The present-day pilgrimage

 

"However sceptical one may be about the basis of the pilgrimage and the legends surrounding it, one cannot help being affected by it.  Maybe it's the simplicity of the life and the closeness to nature that makes one conscious of deeper realities and I hope, as a result, I have learned to be a better person, or at least I will try to be."

- an English pilgrim, 1998

The last 30 years have seen an extraordinary revival of interest in the pilgrimage to Santiago. The route known as the Camino francés was declared the first European Cultural Route by the Council of Europe in October 1987, and inscribed as one of UNESCO's World Heritage Sites in 1993 (click here for the relevant webpage).  Many thousands of people each year now make their way, on foot or by bicycle - sometimes also on horseback - along the ancient ways.  There are as many reasons for this revival as there are pilgrims. It is noticeable, however, that many people make the pilgrimage at a turning point in their lives, and that many are helped to come to terms with personal crisis by a period of separation from all that is familiar, and the shared hardship of the road. One of our members reflects on the spiritual dimension of the pilgrimage on another page of this website, and a French pilgrim, Philippe Do Ngoc, includes on his site the témoinages of a number of pilgrims who have been affected by the experience (as well as a page of prayers for pilgrims).

We have included on this site an essay written in 1997 by our former chairman, Laurie Dennett, on the Spirit of the Pilgrimage, and another, written when she stepped down in January 2003, called Gifts and Reflections: a distillation of her 20 years' experience of the pilgrimage.

Numbers have been growing steadily - and in Holy Years, there are more pilgrims than ever.

Some start from their own homes, or from other places nearby which have special significance for them; many head for one of the traditional asssembly points in France: Paris, Vézelay, le Puy-en-Velay, or Arles, and then follow one of the old routes to the Pyrenees and the beginning of the Camino francés in Spain. Those with less time either start from a point on the route nearer to Santiago, such as St Jean Pied-de-Port or Roncesvalles (this is the most popular starting point for Spanish pilgrims); or make the pilgrimage in stages, as holidays allow, picking up each year where they stopped the year before.

The growing popularity of the pilgrimage has meant that the routes where the infrastructure of waymarks, published guides, and pilgrim accommodation was first to develop - the Camino francés in Spain and the le Puy route in France - have become pretty crowded.  Other routes, especially the Via de la Plata in Spain and the Vézelay route in France (though this does feed into the Camino francés) have developed very rapidly in recent years, and provide entirely feasible, very attractive, and much quieter alternatives to the more traditional routes.

The cathedral authorities in Santiago require that pilgrims must 1) carry the credencial or pilgrim passport (which entitles you to a place in the Spanish refugios) and produce it, stamped and dated at each stage of the journey; 2) have walked or ridden on horseback the last 100 km to Santiago, or cycled the last 200 km, and 3) declare a spiritual or religious motivation, to qualify for the Compostela, the traditional Latin certificate of pilgrimage. There is a certificado, also in Latin, for those making the journey for other reasons, or not meeting the Cathedral's criteria.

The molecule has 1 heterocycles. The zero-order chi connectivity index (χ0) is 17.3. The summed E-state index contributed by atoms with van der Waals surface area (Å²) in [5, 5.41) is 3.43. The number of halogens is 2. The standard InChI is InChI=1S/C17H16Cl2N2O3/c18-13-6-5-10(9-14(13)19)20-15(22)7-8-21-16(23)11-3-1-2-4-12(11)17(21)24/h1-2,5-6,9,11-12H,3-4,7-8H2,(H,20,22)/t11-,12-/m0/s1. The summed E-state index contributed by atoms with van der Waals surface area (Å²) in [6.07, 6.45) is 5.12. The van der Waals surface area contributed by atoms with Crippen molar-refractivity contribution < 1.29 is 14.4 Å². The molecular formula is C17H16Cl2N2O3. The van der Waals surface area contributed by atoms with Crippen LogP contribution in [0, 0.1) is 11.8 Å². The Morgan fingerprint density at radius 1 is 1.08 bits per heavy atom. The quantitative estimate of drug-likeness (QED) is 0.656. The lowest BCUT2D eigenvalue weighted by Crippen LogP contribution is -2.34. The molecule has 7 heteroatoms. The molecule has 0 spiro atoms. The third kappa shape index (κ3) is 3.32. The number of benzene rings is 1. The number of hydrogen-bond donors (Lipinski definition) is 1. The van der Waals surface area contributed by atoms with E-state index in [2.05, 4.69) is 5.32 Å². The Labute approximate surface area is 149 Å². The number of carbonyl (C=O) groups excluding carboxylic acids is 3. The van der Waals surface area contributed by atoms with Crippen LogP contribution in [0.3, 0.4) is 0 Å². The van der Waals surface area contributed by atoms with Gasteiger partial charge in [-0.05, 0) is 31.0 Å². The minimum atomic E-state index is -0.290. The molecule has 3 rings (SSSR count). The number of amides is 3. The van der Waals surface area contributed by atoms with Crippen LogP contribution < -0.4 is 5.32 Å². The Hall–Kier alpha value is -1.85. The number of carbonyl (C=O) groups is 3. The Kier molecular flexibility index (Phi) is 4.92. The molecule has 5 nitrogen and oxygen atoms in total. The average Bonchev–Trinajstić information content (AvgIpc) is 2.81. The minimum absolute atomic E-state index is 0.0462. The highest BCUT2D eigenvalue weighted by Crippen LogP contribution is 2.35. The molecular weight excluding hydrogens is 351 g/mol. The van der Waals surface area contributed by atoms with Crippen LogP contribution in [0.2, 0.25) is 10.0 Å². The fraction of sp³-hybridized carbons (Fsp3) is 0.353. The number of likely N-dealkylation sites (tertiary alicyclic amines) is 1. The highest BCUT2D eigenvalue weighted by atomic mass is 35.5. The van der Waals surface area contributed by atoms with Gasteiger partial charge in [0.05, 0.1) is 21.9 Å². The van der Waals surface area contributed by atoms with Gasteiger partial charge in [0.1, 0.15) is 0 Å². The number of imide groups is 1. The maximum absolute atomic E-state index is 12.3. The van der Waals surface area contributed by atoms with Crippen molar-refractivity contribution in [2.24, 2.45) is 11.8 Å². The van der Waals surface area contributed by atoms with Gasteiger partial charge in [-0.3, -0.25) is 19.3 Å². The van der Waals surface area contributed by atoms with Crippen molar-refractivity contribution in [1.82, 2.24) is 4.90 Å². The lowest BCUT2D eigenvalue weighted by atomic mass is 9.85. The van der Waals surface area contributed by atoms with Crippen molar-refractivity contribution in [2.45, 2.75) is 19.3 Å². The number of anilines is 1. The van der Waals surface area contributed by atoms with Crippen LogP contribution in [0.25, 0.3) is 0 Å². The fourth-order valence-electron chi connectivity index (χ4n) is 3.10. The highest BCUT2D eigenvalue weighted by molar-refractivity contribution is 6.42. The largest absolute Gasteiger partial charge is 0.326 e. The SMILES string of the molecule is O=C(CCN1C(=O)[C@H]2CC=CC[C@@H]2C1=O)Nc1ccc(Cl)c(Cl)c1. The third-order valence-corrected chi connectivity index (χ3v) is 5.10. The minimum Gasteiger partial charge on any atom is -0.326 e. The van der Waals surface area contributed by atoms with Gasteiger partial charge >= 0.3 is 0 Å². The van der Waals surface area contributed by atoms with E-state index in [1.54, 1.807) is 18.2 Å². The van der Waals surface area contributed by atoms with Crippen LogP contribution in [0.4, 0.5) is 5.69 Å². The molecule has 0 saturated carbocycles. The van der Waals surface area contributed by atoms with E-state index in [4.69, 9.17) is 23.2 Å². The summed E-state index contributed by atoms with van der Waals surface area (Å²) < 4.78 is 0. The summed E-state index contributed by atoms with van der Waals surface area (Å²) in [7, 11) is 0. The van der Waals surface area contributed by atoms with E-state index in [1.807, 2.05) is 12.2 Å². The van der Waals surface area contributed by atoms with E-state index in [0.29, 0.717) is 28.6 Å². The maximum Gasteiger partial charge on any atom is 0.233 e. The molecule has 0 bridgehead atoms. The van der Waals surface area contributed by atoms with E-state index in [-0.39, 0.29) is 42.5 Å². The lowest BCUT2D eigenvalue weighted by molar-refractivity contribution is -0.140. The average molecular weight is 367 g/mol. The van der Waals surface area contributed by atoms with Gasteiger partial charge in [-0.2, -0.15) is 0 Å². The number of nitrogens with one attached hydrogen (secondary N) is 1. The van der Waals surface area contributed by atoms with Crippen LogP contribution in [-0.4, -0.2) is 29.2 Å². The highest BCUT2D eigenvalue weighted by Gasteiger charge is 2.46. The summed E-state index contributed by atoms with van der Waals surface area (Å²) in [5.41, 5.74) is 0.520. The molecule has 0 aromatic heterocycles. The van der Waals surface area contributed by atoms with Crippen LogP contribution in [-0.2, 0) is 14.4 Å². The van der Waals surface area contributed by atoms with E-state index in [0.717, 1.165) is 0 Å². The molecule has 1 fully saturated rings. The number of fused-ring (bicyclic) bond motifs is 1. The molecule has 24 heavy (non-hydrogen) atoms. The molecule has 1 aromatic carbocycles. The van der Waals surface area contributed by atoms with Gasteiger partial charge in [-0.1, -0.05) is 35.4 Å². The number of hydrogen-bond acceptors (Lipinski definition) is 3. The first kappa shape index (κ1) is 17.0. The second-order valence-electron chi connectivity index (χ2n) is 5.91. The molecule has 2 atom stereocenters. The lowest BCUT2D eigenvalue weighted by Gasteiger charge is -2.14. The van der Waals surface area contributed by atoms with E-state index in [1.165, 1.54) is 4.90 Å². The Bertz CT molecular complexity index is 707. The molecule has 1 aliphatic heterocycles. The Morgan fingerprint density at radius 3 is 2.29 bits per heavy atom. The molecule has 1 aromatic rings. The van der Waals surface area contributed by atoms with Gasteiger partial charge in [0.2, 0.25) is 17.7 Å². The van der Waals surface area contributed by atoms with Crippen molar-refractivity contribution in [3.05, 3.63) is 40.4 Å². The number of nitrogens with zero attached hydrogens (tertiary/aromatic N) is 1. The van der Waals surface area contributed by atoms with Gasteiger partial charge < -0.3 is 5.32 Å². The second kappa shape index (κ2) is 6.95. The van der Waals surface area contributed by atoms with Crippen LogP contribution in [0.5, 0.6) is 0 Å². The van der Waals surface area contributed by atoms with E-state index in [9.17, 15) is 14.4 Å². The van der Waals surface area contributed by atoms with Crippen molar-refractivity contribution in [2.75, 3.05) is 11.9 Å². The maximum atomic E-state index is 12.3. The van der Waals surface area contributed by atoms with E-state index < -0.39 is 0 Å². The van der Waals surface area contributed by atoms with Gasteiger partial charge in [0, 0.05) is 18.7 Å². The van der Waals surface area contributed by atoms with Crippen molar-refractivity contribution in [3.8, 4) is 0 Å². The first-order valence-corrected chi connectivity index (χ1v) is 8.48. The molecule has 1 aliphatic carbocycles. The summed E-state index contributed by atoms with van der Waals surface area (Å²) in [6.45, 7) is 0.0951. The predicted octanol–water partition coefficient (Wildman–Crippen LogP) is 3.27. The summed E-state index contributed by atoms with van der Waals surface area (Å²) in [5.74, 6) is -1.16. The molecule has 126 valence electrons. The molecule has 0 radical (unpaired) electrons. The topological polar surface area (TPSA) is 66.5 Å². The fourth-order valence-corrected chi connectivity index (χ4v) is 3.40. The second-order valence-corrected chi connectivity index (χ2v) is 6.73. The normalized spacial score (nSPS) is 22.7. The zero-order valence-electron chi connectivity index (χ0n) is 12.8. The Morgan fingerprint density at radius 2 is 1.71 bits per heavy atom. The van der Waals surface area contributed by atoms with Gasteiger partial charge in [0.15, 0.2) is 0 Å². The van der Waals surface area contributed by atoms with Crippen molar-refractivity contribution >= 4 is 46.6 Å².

There are no other "rules" about how you should make your pilgrimage: but you will find among pilgrims to Santiago and those who support them a clearly defined ethos - a stong sense that certain attitudes and ways of comporting oneself are appropriate to the pilgrimage.  This is summed up in the need to be true to oneself and to respect the motivation of others. Laurie Dennett's first essay, referred to above, covers this more fully.

The Confraternity and similar pilgrim associations throughout the world exist to help the modern pilgrim, by providing advice and information, and issuing (in the case of the Confraternity, to members only) the credencial.

How to contact the Confraternity
 

Some statistics

The Cathedral at Santiago records the number of pilgrims receiving the Compostela each year:
 

1986
2,491
  1999(Holy Year) 154,613
1987
  2,905
  2000 (Jubilee Year)
55,004
1988
  3,501
  2001
61,418
1989 (Pope's visit)
  5,760
  2002
68,952
1990
  4,918
  2003
74,614
1991
  7,274
  2004 (Holy Year)
179,944
1992
  9,764
  2005
93,924 
1993 (Holy Year)
99,439
  2006
100,377 
1994
15,863
  2007
114,026
1995
19,821
  2008 125,141
1996 23,218   2009 145,877
1997
25,179
  2010 (Holy Year) 272,135
1998
30,126
  2011 183,366

The pilgrim office at Santiago keeps daily, monthly and annual statistics.

In the mid 2000s, roughly 60% of pilgrims each year were men, 40% women (though the proportion was apparently reversed in Holy Year 2004); 80% make the journey on foot, 20% by bike . Some 39% of pilgrims are up to 30; 37% are between 31 and 50; 23% are 51-70; and 1% 71+).  Most pilgrims are Spanish (ca 70%), with Germans and French predominant among the remainder. See

For a more detailed breakdown, click here; and here for another (German captions, but figures clear enough).

For the numbers of pilgrims staying at the Confraternity's refuge in the mountains of León, by country of origin and means of making the pilgrimage, click here. Similar figures for our newer refuge at Miraz are here.

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